While teaching her undergraduates at Georgetown, Maureen Corrigan often points to her own family name, wedged between Russel Betty and the Kellehers, “in that long, screwball, pages long-list of all the people who went to Gatsby’s parties.” The introduction to her new book, So We Read On: How The Great Gatsby Came to Be and Why It Endures, includes this anecdote, as she suggests a “personal excursion into the novel [she] loves more than any other.” Despite the minor solipsism, her close reading displays a poignancy and humor that’s otherwise absent in the rest of her unfocused work. Corrigan’s main problem, even in the opening, is that she can’t quite decide on the scope of her project. Her own experiences, coupled with several disassociated analyses, muddle what could be a convincing cultural assertion about why, now, F. Scott Fitzgerald’s The Great Gatsby thrives, when it flopped at the time of its publication.
Though not anything revolutionary, her deconstruction of the novel in the context of noir, or “hard-boiled” detective fiction, offers a refreshing perspective, a well addressed and easy-to-understand alternative to reading The Great Gatsby as a love story, or as a comment on the American dream. As does, too, her understanding of Fitzgerald’s narrative as steeped, inherently, in “New York,” a city where “roughly 80 percent” of her college students hope to move after graduation. Yet this thorough account also doesn’t award anything wholly original. New York isn’t alien to Fitzgerald. Although it’s often attributed to Joan Didion’s “Goodbye to All That,” one of Fitzgerald’s most well-known essays, “My Lost City,” essentially starts the tradition of writing about loving and leaving Manhattan. And framing a discussion around the city isn’t a stretch, since whole collections, like those of Henry James or Edith Wharton, immediate predecessors to Fitzgerald, are organized around the borough. Even at her best, when Corrigan provides deft literary criticism and research, either after combing through artifacts at Princeton or leafing through archives in the Library of Congress, she unearths interesting points without nearing adequate conclusions. While she might dwell too long on the motif of water, or Fitzgerald’s view of class, the effect World War II and paperbacks had on The Great Gatsby, and its appearances on high school syllabus, are important trends to note. However, Corrigan doesn’t dedicate enough space to wondering what those things might imply.
Given their flaws, these critical engagements are still much more effective, however, than those in which Corrigan inserts herself. When she becomes an active character, she detracts from what appears to be the thesis, skirting away from her main point—how Fitzgerald’s “masterpiece” became revitalized decades after its original poor run—and failing, given the limited space, to explain her own relationship with The Great Gatsby. Chronicling this piece of fiction’s influence on her life wouldn’t have been anything new (Rebecca Mead seems to have spurned a new niche combining canonical works and the personal), but her book would have been better, and more focused, if she was truly dedicated to this endeavor from the beginning.
Her trip in the Long Island Sound, on The Great Gatsby boat tour, serves as nothing more, really, than an unfunny tangent about the inept, perhaps “buzzed” guide and the others on board (probably “a wedding party”).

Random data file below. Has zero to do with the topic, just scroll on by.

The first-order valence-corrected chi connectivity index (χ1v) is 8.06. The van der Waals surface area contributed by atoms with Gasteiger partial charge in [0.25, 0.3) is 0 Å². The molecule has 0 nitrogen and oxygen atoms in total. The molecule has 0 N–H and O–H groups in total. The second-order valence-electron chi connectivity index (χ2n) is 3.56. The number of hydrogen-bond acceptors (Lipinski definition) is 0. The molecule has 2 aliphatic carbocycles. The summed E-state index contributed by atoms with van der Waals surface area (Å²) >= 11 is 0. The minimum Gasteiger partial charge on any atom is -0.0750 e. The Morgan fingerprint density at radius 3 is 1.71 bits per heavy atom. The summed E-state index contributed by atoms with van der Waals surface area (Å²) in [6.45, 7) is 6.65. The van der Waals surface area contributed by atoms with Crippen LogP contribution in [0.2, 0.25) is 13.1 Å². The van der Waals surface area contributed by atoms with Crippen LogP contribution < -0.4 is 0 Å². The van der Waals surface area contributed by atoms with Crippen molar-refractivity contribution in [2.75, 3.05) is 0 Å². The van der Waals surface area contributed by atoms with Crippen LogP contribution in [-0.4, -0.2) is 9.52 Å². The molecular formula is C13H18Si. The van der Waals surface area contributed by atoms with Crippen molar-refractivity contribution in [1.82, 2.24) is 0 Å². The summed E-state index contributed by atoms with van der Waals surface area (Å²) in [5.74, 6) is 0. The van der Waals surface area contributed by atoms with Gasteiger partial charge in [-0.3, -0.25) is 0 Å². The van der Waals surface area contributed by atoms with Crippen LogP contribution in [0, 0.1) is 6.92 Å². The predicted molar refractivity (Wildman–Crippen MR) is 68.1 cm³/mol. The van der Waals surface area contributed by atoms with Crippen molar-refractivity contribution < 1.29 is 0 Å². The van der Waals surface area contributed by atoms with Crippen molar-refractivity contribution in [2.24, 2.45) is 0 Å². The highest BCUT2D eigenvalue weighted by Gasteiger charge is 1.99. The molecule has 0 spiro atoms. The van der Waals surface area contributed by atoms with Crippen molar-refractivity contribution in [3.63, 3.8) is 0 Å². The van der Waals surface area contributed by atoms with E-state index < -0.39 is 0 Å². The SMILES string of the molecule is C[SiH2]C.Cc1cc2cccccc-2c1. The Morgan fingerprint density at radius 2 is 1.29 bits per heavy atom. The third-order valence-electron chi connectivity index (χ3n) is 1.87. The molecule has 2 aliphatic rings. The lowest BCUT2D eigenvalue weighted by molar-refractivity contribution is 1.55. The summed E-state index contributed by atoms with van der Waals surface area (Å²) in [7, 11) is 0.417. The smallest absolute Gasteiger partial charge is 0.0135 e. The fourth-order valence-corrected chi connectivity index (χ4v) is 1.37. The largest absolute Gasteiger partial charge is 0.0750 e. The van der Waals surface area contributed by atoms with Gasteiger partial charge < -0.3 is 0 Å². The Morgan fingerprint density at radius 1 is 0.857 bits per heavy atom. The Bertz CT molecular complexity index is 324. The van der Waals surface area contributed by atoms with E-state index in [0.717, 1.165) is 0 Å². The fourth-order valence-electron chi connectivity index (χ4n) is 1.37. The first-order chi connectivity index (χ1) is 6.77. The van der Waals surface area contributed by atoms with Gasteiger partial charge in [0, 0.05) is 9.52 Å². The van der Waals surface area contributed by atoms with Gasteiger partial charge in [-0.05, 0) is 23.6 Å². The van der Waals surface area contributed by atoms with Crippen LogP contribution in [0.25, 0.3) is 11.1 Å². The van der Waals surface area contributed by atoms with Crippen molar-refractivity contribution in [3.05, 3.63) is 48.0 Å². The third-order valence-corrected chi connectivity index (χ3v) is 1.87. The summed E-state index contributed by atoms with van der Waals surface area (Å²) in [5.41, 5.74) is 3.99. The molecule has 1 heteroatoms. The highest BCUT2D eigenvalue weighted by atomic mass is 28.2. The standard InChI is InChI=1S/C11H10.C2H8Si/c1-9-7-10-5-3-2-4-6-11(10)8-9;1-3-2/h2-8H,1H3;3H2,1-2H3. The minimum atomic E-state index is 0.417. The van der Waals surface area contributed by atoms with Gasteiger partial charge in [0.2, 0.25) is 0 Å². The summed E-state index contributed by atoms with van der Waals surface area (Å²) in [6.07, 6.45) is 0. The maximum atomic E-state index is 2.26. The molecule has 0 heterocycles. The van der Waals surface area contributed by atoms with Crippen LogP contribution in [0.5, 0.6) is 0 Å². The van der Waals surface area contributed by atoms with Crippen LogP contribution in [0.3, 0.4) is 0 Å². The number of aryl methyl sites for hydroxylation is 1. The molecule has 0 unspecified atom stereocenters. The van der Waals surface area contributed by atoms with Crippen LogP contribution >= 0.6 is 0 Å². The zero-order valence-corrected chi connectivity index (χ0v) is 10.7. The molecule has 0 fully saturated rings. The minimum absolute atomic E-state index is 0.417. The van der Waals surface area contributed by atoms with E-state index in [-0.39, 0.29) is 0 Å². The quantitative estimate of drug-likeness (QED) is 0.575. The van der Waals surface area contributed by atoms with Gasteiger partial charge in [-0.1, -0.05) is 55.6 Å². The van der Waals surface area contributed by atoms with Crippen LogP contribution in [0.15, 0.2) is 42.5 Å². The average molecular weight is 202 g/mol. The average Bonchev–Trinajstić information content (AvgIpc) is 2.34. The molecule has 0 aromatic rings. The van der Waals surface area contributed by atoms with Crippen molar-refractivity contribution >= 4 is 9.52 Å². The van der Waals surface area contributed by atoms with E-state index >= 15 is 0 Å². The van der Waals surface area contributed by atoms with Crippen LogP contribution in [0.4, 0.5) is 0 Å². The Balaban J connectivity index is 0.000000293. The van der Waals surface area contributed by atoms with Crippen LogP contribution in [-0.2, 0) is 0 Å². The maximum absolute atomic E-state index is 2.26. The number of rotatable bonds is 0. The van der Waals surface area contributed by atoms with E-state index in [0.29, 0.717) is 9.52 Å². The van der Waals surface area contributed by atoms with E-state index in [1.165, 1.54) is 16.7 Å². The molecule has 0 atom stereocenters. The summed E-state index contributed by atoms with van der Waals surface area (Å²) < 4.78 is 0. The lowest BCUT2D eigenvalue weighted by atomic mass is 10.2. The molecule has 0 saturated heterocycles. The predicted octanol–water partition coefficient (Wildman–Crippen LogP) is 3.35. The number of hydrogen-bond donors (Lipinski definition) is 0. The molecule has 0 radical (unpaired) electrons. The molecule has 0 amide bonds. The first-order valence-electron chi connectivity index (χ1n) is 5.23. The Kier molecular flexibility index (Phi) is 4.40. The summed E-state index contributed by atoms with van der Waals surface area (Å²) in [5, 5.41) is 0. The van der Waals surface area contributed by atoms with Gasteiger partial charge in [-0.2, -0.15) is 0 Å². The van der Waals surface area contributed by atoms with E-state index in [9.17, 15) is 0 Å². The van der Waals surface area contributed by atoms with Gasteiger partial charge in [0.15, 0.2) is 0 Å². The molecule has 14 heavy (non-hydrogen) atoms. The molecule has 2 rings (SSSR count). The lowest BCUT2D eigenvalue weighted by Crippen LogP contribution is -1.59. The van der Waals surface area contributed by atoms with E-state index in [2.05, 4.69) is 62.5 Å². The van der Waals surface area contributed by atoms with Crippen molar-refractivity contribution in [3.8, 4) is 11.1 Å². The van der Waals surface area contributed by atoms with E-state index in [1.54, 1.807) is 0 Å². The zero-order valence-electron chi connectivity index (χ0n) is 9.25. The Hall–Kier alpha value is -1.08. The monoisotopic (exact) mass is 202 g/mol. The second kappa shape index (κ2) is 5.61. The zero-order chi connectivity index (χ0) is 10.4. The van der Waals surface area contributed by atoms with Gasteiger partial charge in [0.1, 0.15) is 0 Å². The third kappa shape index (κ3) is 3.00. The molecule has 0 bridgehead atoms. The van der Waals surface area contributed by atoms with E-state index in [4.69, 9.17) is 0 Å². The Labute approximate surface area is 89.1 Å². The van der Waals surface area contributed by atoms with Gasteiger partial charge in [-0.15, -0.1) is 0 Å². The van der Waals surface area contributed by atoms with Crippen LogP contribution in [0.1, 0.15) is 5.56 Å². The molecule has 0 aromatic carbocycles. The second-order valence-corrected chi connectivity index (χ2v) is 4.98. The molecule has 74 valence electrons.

The return to her old high school, for instance, appears flawed from the onset, as the demographics of Queens have changed so dramatically—and the student body is now co-ed—that it doesn’t much resemble her high school any longer. Other than being distracted as an adult in the place of her youth (“familiar things are strangely off”), she seems more enthralled by these progressive changes (“I see that, as I expected, the population of my old school has changed…[to reflect] the presence of kids of color and new waves of immigrants”) than how these kids might react to reading The Great Gatsby “within the geography of the novel.”
Her trip in the Long Island Sound, on The Great Gatsby boat tour, serves as nothing more, really, than an unfunny tangent about the inept, perhaps “buzzed” guide and the others on board (probably “a wedding party”). It also allows for lapses into cliché, a habit that comes to dominate her text: “As the dock recedes to the point of No Exit, I’m not thinking about either Fitzgerald or Hemingway; I’m thinking about Sartre and the apt remark from that play: ’Hell is other people.’”
A frequent contributor to the Washington Post’s “Book World,” and the book critic for NPR’s Fresh Air, Corrigan does have notable professional credentials. But she tries so hard to avoid sounding academic that she slips into such colloquial diction her words register as pandering. Describing Ginevra, Fitzgerald’s first love, she writes that the young woman had “serious ’Diamond as Big as the Ritz’-type money.” When discussing the epigraph of The Great Gatsby, she includes an explanatory aside, assuming everyone will have the same negligence—“the deer-in-the-headlights reaction”—as her students.
And there are even several moments when, instead of developing an appropriate transition, she pauses an otherwise smooth section by blatantly reverting to a point, almost forgotten, that she interrupted in the first place: “Back to the disturbing figure of Wolfsheim”; or “Back to that tempestuous summer of 1924”; or “I want to turn away from the vault now and go back to the grubby, pencil-smudged gestation of Gatsby.” If Corrigan could, she’d fare better by going back and revising. But as these clunky clauses remind us, again and again, “you can’t repeat the past.”
Maureen Corrigan’s So We Read On: How The Great Gatsby Came to Be and Why It Endures is now available from Little, Brown and Company; to purchase it, click here.